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In Ho Chi Minh City, people turn to theaters, books during Tet

Tuesday, February 12, 2019, 21:44 GMT+7
In Ho Chi Minh City, people turn to theaters, books during Tet
People watch a play at a theater in Ho Chi Minh City. Photo: Gia Tien / Tuoi Tre

During Tet, or the Lunar New Year celebrations that ended on Sunday, many theaters and book streets in Ho Chi Minh City recorded an increased number of visitors, an indicator that these places were no less attractive than other entertainment destinations in the holiday.

Tickets for plays were sold out while two book streets in the southern metropolis collectively attracted nearly one million visitors, according to data obtained by Tuoi Tre (Youth) newspaper.

Book streets encourage reading

While Nguyen Van Binh, located in District 1, is known as the biggest book street in Ho Chi Minh City, a similar venue is held as part of the annual Nguyen Hue Flower Street in the central business district every Lunar New Year holiday.

This year, the Nguyen Hue Book Street, stretching from the Nguyen Hue intersection with Ngo Duc Ke Street to Mac Thi Buoi Street, was open from February 2 to 8, as was its flower counterpart.

Many of the visitors who came to the flower street for a pleasant stroll during the Tet holiday also stopped by the book street for some reading and buying new books for the new lunar year.

Organizers hoped that having a book section at the annual Nguyen Hue Flower Street would help encourage reading among Vietnamese, particularly young people, and the idea has always been embraced by local publishers.

This year marked the ninth time a book street has been held along with the flower street, even though publishers always have difficulty finding employees willing to work during the country’s biggest public holiday.

The Nguyen Hue Book Street received some 800,000 visitors during its nine days of opening, generating some VND3 billion (US$130,000) in revenue, according to the venue management.

Fahasa, one of Vietnam’s book store giants, took advantage of this year’s Nguyen Hue Book Street to introduce 5,000 new book titles of all genres, with around 50,000 copies.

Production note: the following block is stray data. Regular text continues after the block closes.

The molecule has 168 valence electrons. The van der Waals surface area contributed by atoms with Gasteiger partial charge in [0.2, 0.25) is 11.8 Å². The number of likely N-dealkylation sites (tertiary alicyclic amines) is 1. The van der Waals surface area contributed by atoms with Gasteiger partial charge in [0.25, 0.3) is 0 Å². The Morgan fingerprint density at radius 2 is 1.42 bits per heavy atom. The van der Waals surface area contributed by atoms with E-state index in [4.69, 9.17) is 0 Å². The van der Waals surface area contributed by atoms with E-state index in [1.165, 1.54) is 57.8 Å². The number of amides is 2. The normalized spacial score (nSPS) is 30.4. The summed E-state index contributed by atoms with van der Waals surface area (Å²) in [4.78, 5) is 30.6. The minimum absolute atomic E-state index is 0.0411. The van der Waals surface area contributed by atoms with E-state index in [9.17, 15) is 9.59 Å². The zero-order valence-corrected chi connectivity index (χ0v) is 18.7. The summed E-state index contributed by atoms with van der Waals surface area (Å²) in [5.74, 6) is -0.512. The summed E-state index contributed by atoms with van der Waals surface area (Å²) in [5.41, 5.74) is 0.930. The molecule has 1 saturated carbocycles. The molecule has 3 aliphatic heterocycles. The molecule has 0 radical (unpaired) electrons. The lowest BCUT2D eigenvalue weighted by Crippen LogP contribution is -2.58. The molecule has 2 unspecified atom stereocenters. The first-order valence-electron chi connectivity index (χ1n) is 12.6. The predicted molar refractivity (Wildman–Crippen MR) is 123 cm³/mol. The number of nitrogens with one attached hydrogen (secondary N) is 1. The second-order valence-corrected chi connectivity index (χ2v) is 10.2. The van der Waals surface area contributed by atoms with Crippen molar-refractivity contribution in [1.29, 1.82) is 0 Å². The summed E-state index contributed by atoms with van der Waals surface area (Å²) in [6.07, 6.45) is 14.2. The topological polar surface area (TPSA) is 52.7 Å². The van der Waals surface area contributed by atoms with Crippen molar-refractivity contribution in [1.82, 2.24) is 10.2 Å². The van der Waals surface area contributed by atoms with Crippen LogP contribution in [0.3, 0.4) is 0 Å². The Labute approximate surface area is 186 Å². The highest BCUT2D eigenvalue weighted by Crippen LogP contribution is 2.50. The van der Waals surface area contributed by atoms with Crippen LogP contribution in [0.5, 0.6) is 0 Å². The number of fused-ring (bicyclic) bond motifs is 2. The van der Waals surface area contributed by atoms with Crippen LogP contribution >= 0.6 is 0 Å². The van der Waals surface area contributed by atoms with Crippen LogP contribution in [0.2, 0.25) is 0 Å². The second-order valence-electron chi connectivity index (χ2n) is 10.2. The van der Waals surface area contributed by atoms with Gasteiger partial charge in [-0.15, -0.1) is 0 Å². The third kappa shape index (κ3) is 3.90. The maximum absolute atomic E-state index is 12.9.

The Fahasa booth at the book street also offered discounts on books and held book-signing events to attract readers.

In the meantime, ten bookstores and publishers at Nguyen Van Binh Book Street remained open throughout Tet so as not to displease any book-loving visitors.

The three-year-old book street reported revenue of VND921 million ($40,000) from over 80,000 visitors through the holiday.

Nguyen Van Binh Book Street turned itself into a must-visit Tet attraction by offering various activities, such as ‘check-in’ points, ‘selfie hotspots,' a children’s playground, and a caricature drawing service, to attract all kinds of visitors, even foreign tourists.

The book street also featured a bus library - a small reading room designed as a local bus that served many ‘passengers’ during the holiday.

Visitors are seen at the Nguyen Hue Book Street in Ho Chi Minh City. Photo: Truc Phuong / Tuoi Tre
Visitors are seen at Nguyen Hue Book Street in Ho Chi Minh City. Photo: Truc Phuong / Tuoi Tre

Theatrical performances

Another favored activity during Tet in Ho Chi Minh City was enjoying theatrical performances.

Even such insiders as Hong Van, a well-known director and owner of two theaters in the metropolis, did not expect tickets to sell out during the Tet break.

Ahead of the holiday, Van was worried as ticket sales were at a disappointing rate, “but demand increased dramatically when Tet neared,” she told Tuoi Tre.

On February 5, the first day of the Lunar New Year, the website that sells tickets to Hong Van theaters were overloaded with traffic and eventually crashed.

But Van was more than happy even though she had to turn to ‘offline’ methods to sell and deliver tickets to her customers, as all of the three shows a day at both of her theaters were fully booked from the first day of the Lunar New Year.

Tickets for all shows at the Dramatic Theater of French Culture Exchange Institute (IDECAF) also sold out well before Tet began.

For people in the theater industry, performing during Tet is a pleasure.

This is why My Uyen, director of the 5B Theater in District 3, was happy that she and her actors and actresses could meet their audience again after a five-year hiatus during the 2019 Lunar New Year, even though their tickets did not sell out.

Many audiences had been waiting for the reopening of 5B, among them “an 84-year-old man who had to take three flights just to be able to watch a play here,” Uyen said with emotions.

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